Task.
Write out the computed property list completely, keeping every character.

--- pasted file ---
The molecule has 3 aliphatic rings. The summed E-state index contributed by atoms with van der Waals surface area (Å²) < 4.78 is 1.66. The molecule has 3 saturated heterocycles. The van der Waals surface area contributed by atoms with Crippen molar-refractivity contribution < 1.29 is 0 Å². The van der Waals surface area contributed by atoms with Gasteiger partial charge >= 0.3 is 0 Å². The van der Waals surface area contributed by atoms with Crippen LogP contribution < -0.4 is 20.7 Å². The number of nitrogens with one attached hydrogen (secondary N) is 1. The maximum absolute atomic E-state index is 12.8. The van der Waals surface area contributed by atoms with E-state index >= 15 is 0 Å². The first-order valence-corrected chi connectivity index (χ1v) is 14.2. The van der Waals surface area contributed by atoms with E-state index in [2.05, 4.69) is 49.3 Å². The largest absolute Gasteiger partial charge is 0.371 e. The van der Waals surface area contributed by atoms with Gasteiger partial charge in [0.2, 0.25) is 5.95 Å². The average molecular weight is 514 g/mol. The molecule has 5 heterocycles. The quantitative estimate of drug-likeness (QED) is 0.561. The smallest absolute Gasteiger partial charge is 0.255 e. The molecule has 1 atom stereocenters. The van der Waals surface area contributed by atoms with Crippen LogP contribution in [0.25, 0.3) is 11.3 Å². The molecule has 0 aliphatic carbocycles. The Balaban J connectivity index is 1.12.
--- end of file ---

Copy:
The molecule has 3 aliphatic rings. The summed E-state index contributed by atoms with van der Waals surface area (Å²) < 4.78 is 1.66. The molecule has 3 saturated heterocycles. The van der Waals surface area contributed by atoms with Crippen molar-refractivity contribution < 1.29 is 0 Å². The van der Waals surface area contributed by atoms with Gasteiger partial charge >= 0.3 is 0 Å². The van der Waals surface area contributed by atoms with Crippen LogP contribution < -0.4 is 20.7 Å². The number of nitrogens with one attached hydrogen (secondary N) is 1. The maximum absolute atomic E-state index is 12.8. The van der Waals surface area contributed by atoms with E-state index >= 15 is 0 Å². The first-order valence-corrected chi connectivity index (χ1v) is 14.2. The van der Waals surface area contributed by atoms with E-state index in [2.05, 4.69) is 49.3 Å². The largest absolute Gasteiger partial charge is 0.371 e. The van der Waals surface area contributed by atoms with Gasteiger partial charge in [0.2, 0.25) is 5.95 Å². The average molecular weight is 514 g/mol. The molecule has 5 heterocycles. The quantitative estimate of drug-likeness (QED) is 0.561. The smallest absolute Gasteiger partial charge is 0.255 e. The molecule has 1 atom stereocenters. The van der Waals surface area contributed by atoms with Crippen LogP contribution in [0.25, 0.3) is 11.3 Å². The molecule has 0 aliphatic carbocycles. The Balaban J connectivity index is 1.12.